Tex really could be the linchpin next year. Hopefully he’ll stay healthy and get on a roll early in the season, because it would be huge. Still, the Yanks can win with Tex as a .250 hitter. The problem with Tex isn’t that he’s unproductive, it’s that his production is sporadic. It’s all or nothing.

    I really hope that Tex was just trying to manage expectations in that article, and not truly speaking his mind.

  77. jmills February 2nd, 2013 at 10:52 am

    ” Baby bombers ” – how wonderfully affectionate!

    One of two air worthy Lancasters is here in Hamilton and tends to take a gracious Rolls Royce engined route right over my house.

  78. J. Alfred Prufrock February 2nd, 2013 at 10:53 am

    Yankee Trader,

    Thanks, Trader… I take for granted all the great research links you provide and your insight into the more technical aspects of different surgical procedures and your thoughtful input on likely outcomes, etc. Invaluable!

    Yankeefem I’m sure will weigh in eventually :) .

  79. Yankee Trader February 2nd, 2013 at 10:53 am

    Is this the possible Yankee lineup vs a righty?

    Ichiro RF
    Jeter SS
    Cano 2B
    Teixeira 1B
    Hafner DH
    Youkilis 3B
    Granderson LF
    Cervelli C
    Gardner CF

  80. blake February 2nd, 2013 at 10:54 am

    Trader,

    I like that vs RHP

  81. Ghostwriter February 2nd, 2013 at 10:58 am

    I’m not sure that I would bat Tex that high against a righty. I would swap Tex with Granderson against righties: Bat Grandy in the 4-hole, and Tex in the 7-hole (or thereabouts).

  82. J. Alfred Prufrock February 2nd, 2013 at 10:59 am

    If some of those names were in the primes of their careers, that would be a pretty good lineup.

  83. jmills February 2nd, 2013 at 11:03 am

    Alfred, you gotta’ BeLeaf like Toronto vs Montreal ’67.

  84. Ghostwriter February 2nd, 2013 at 11:04 am

    J. Alfred Prufrock February 2nd, 2013 at 10:59 am

    If some of those names were in the primes of their careers, that would be a pretty good lineup.
    ================

    It should be a competitive club. With the pitching that this club has, I wouldn’t e the least bit surprissed to see them make a good run at the WS. And I have a very good feeling about Ichiro and Youk (I can hardly wait to see Youk hit a big bomb in Fenway to break the Red Sox faithfuls’ hearts).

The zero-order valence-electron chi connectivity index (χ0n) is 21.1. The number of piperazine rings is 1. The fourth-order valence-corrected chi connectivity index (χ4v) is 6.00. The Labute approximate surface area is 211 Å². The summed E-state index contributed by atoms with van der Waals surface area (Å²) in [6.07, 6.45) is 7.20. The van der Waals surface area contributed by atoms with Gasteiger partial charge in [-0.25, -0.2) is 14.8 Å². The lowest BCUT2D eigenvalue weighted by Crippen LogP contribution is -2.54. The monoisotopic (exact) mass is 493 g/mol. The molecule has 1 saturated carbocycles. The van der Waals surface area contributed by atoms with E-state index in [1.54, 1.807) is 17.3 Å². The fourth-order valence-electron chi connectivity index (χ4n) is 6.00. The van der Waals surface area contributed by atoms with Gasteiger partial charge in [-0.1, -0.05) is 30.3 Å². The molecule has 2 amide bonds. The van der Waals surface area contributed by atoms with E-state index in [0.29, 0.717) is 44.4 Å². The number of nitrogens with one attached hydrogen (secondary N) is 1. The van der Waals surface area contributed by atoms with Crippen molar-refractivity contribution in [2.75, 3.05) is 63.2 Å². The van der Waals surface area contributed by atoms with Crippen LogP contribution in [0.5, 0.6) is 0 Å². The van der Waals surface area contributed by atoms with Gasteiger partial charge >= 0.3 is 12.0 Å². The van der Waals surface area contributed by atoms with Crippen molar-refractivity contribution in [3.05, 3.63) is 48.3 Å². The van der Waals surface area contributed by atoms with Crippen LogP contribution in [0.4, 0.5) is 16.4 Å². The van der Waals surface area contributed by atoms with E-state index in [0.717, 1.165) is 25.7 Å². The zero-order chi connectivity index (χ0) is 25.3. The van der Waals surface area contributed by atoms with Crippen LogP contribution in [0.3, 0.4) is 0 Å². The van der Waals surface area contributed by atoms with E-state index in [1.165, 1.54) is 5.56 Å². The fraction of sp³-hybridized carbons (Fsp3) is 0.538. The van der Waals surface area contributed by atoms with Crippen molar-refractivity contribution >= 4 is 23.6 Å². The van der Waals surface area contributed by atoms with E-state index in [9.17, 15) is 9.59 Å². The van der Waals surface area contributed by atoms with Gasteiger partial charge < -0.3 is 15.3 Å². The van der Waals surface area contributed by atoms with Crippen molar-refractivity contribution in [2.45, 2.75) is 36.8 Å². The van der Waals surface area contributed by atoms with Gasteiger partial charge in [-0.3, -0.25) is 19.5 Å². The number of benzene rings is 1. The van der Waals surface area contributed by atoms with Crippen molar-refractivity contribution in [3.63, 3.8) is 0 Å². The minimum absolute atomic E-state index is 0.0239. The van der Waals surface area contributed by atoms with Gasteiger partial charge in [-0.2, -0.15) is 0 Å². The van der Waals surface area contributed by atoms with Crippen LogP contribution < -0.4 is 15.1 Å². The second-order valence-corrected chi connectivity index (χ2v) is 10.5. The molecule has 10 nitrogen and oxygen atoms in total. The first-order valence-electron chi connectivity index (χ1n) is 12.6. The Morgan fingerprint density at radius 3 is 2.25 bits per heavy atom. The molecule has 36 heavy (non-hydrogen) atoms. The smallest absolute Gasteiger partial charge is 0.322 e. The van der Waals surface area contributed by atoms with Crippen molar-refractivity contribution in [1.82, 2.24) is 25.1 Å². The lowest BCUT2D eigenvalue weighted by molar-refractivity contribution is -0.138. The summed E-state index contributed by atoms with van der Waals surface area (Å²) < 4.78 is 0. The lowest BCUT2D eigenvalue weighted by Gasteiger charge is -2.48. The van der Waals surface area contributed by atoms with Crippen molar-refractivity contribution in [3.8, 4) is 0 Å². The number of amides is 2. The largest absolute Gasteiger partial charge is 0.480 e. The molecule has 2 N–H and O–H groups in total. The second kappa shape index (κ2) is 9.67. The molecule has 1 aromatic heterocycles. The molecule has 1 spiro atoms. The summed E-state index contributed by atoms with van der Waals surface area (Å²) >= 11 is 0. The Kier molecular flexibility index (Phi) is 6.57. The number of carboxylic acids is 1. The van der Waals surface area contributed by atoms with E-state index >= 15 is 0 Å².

85. J. Alfred Prufrock February 2nd, 2013 at 11:08 am

    jmills February 2nd, 2013 at 11:03 am

    Alfred, you gotta’ BeLeaf like Toronto vs Montreal ’67.
    ///

    Funny jmills, I recently had to remember a number that ended in ’67. I usually associate numbers I need to recall with either player uniform numbers, years of championships, a combination of both and sometimes something else unrelated that makes it stick in my memory.

    For instance, the Princeton library here ends in 9529, so i always think Alexei Morozov/Reijo Ruotsalainen – I can never forget the number, now.

    I have no affinity for the Leafs, outside of a lasting admiration for Keon, but the first thing I thought of, to fasten “67″ to my memory, was ‘Oh, that’s easy…last time Leafs won the Cup” :D .

  86. 86w183 February 2nd, 2013 at 11:10 am

    I would change 3-thru-7 ———- Granderson, Cano, Tex, Youkilis, Hafner

  87. jmills February 2nd, 2013 at 11:10 am

    No matter what happens, I think Youk will be a fun story. My third baseman will probably spend a good proportion of time running through camera bays.

  88. Yankee Trader February 2nd, 2013 at 11:11 am

    Have to go. As always, I enjoy the give and take on the blog.

    Predictions subject to change at any given time: :)

    Ray Lewis will go out a “loser” in tomorrow’s Super Bowl.
    ARod is in for an “offseason” of difficult rehab and a suspension.
    The two AL wildcards will come from the AL West, with those teams feasting on the Astros.

    Have a great day.

    Until later.

  89. 86w183 February 2nd, 2013 at 11:13 am

    A bigger concern is what they’ll look like versus LHP

    Ichiro 9
    Jeter 6
    Yuke 5
    Cano 4
    Tex 3
    Grand 8
    Nunie DH
    Romine 2
    Gardner 7

    Does that work ?? sometimes might mix Diaz in if healthy…. need for a RH more obvious when you put the lineup on paper.

  90. jmills February 2nd, 2013 at 11:14 am

    Keon was a straight shooter when everybody was racing around on a curved bender. That Princeton tale has me stunned.

  91. Ghostwriter February 2nd, 2013 at 11:15 am

    Youkilis’s and Hafner’s splits against righties are actually a bit better than Tex’s over the last three years.

  92. jmills February 2nd, 2013 at 11:15 am

    Bye, YT.

  93. J. Alfred Prufrock February 2nd, 2013 at 11:16 am

    Ghostwriter,

    Anything’s possible – that’s why they play out a schedule. Things would have to break optimally, IMO, for that to happen.